Friday, June 24, 2011

Reflections on Deflection

I mentioned in my last post about my two wins in Fremont using the same tactic.  In a rather different style of posting for me, I'm going to do an instructional post.  Lately my games have been rather blah.  I fumble through the opening, muddle through the middle game, and depending on how I survived the middle game, I may or may not been able to hold the position for a win or draw.  It's been rather depressing to watch my games unfold in a similar pattern game after game.  It's also been rather boring.  I really need to shake up my chess if I want to get out of this rut I've been in.  However at the moment I'm not overwhelmingly motivated to do so.  Perhaps a separate post on life as a "Jack of all trades, master of none" is in order, but I digress.

For the entire month of April I did not play one single game of "cracktion".  Every single game I played in April was at a time limit of G/85 or slower.  I played in the Bob Peretz Chess Club Championship and the Westchester Chess Club Championship.  The latter just finished a couple of weeks ago.  Sad to say it was nothing like the 2009 championship.  Losing rounds 5 and 6 to the two guys who who end out as co-champions did not help matters.

In mid-May I ventured down to the Marshall Chess Club for the weekly "cracktion" tournament.  In the first round I was paired against IM Ilye Figler.  This was my 13th game against him and like 11 of my previous encounters with him, I lost.  My only draw with him was back in 1997.  He got the IM title last year at the NY International at the tender age of 63.  Yes there is hope for those who are not under rated little munchkins.  I felt like I was holding my own out of the opening.  However things fell apart after I played the rather insipid move of 15...c6.  Looking back at the game I don't even remember why I played the move.  Was I afraid of 16. d5?  More to the point, was it one of those "I don't know what to do so I'll just make a random pawn move and see what happens" moments?

Position after 15...c6?

I totally missed 16. Bxh6!  I chose not to play 16...gxh6 allowing 17. Rxf6.  I felt if I was going to play down a pawn against an IM I should keep the pawns around my king somewhat intact so I opted to play 16...Nh5, a move that would have been better then c6.  The game continued 17.Bf4 Nxg3 18.Bxg3 Rad8 19.Rae1 Bh5 20.e5 Bg6 21.Bxg6 Nxg6 22. e6 to reach the position below.

I guess I didn't get quite get the tactical idea of deflection down the first time so I foolishly accepted the pawn he offered. 22...fxe6? 23.Qxg6 Qd5 24.Be5 Rd7 25.Rxf8+ Kxf8 26.Rf1+ Kg8 27.Qe8+ Kh7 28.Rf8 Black resigns.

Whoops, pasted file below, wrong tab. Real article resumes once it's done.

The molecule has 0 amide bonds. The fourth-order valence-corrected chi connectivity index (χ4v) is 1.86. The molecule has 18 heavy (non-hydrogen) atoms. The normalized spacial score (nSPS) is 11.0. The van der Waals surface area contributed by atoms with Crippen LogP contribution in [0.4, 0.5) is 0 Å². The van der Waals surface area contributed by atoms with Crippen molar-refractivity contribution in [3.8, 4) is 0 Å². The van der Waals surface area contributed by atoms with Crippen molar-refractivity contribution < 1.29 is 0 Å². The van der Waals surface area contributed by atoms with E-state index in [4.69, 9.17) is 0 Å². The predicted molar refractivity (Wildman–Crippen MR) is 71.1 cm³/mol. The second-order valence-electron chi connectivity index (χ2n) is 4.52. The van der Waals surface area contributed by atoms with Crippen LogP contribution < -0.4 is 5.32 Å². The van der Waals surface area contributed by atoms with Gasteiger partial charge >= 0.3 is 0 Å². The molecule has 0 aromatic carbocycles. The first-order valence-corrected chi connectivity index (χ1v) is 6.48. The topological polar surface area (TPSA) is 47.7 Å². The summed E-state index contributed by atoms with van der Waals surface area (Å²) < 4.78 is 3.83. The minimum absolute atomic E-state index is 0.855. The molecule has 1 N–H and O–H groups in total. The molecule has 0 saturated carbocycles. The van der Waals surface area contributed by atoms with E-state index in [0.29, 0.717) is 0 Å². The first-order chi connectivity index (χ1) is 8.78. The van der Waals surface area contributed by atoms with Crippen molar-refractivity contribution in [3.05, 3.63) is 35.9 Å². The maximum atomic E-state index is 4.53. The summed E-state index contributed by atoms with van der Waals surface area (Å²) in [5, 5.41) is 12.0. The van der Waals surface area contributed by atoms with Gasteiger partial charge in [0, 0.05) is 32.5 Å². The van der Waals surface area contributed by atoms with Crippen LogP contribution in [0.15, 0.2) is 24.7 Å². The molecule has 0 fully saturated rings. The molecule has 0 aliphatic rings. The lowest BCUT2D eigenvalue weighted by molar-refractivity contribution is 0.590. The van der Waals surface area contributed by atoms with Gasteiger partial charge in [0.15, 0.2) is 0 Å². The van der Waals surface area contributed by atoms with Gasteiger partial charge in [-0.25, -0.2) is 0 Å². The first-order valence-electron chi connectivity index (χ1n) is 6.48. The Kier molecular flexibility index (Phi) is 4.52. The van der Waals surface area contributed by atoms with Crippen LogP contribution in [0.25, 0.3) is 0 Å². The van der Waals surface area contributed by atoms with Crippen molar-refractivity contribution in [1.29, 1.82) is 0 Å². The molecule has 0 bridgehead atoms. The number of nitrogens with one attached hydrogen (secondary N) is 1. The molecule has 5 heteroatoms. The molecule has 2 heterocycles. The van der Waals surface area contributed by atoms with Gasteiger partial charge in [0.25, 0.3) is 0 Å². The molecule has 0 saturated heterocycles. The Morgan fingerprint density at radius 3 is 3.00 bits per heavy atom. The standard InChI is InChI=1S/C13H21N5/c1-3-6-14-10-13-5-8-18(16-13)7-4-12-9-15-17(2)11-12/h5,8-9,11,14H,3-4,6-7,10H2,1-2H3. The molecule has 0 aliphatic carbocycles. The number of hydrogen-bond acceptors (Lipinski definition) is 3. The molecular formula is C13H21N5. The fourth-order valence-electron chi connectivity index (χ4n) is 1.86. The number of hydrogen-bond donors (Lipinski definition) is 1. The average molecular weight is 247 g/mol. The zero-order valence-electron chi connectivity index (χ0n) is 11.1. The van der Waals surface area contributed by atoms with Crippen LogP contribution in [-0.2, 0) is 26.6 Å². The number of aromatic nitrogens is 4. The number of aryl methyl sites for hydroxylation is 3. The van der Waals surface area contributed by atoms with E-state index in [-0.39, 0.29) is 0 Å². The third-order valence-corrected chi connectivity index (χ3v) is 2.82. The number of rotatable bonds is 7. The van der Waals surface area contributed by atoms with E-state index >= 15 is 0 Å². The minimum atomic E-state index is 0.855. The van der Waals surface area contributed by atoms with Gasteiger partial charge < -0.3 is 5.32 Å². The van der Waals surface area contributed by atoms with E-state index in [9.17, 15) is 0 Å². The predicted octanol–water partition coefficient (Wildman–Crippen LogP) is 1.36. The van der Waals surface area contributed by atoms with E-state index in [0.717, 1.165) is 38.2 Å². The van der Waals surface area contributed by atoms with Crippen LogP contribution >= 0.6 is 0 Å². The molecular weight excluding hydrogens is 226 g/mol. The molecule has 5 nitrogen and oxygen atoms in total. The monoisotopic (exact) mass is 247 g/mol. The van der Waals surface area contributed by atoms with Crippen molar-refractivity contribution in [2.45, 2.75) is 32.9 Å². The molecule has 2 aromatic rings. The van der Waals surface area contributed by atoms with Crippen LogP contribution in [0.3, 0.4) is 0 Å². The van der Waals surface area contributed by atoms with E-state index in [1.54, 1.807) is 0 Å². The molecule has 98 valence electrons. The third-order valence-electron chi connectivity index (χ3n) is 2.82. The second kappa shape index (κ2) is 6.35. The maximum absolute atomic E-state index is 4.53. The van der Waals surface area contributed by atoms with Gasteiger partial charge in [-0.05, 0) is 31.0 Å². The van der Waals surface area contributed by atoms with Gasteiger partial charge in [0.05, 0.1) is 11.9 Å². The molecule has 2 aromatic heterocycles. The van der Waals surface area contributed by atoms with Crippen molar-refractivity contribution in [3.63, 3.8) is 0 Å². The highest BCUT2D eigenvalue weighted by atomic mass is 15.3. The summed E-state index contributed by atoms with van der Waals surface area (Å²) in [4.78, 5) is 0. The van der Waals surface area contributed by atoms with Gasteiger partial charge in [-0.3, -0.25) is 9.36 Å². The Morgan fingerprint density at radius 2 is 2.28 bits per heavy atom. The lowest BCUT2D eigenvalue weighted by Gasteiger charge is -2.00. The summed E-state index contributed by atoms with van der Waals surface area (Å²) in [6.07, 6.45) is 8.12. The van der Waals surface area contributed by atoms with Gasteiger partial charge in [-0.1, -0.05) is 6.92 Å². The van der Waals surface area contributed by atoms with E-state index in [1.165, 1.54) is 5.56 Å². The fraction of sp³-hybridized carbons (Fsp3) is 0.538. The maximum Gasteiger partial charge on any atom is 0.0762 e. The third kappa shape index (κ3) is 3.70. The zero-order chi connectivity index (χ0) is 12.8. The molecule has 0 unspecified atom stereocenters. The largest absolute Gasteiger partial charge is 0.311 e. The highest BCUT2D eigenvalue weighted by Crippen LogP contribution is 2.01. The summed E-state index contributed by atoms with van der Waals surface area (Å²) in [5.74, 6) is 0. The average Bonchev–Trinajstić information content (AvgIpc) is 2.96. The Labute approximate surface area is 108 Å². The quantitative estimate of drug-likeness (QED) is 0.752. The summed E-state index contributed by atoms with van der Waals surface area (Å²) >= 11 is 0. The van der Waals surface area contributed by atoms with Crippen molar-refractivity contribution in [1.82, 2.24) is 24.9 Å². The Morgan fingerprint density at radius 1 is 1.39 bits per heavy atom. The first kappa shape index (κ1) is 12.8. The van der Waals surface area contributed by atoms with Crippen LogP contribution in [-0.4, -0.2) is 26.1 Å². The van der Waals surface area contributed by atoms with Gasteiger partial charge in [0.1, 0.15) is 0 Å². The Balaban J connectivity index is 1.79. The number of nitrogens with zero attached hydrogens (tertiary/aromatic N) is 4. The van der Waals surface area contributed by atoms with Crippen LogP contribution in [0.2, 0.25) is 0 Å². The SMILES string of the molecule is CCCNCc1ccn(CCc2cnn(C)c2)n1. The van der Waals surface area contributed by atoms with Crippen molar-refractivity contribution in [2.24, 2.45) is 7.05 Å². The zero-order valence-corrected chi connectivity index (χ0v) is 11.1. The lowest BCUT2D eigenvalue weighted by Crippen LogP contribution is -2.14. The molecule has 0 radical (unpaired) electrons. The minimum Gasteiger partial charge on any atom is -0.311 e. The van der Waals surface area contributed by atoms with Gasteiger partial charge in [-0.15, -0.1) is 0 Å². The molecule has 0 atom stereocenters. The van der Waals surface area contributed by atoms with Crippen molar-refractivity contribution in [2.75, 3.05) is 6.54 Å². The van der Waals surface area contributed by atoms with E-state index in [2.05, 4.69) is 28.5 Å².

Many a wise chess teacher has said "Learn from your mistakes."  This not so wise chess teacher has told her students the same thing.  Do I always follow my own advice?  We won't go there.  However I did manage to use this very same tactic, not once but twice a few weeks later.

In the first round of CalChess State Championship I got paired against the first of four opponents under the age of 13 that I would face over the weekend.  She was only 8 years old.  She played very solidly and I had to wonder if I was going to cough up a 1/2 point in the very first round.  I had played 27...Nf4 with the idea playing 28...Nxh3 if she didn't play 28. Kh2 or moving the knight.  She played 28. a4 to reach the position below. 

I took my time to make sure there was no counter play if I took the pawn on h3.  Noting that I'm taking with check and can retreat to f4 afterward I play 28...Nxh3+.  I'm up a pawn, but I still had a lot of work ahead of me.  Just like I did in the Bob Peretz Club Championship, I had to grind out a rook and pawn ending. She offered me several draws which I turned down.  She was going to have to prove to me that she could hold the ending.  She couldn't hold and finally on move 65 I mated her in a queen and king ending.

I could have mated her on move 64, but I think I was fixated on avoiding stalemates and missed both moves that mate in the position below.

Black to move. Mate in one.

I missed 64...Qe2# and 64...Qc1#. Instead I played 64...Qc2. 65. Kf1 Qf2#.  Good thing there wasn't a 50 move rule claim in the making.  That would have been very embarrassing. 

The next two games would two exercises in ugliness.  The total number of moves in the two games combined was less then the number of moves played in the first round. Since neither game falls into the theme of this post I'm not bothering to show them. 

In round 4 I finally get to play someone who may actually be older then me.  If I had added up the ages of my first 3 opponents and multiplied by 2 the total might have come close to my age.

Once again I came across a position where I could take a "protected" pawn for free.  We reached the following position after Black played 25...Re8.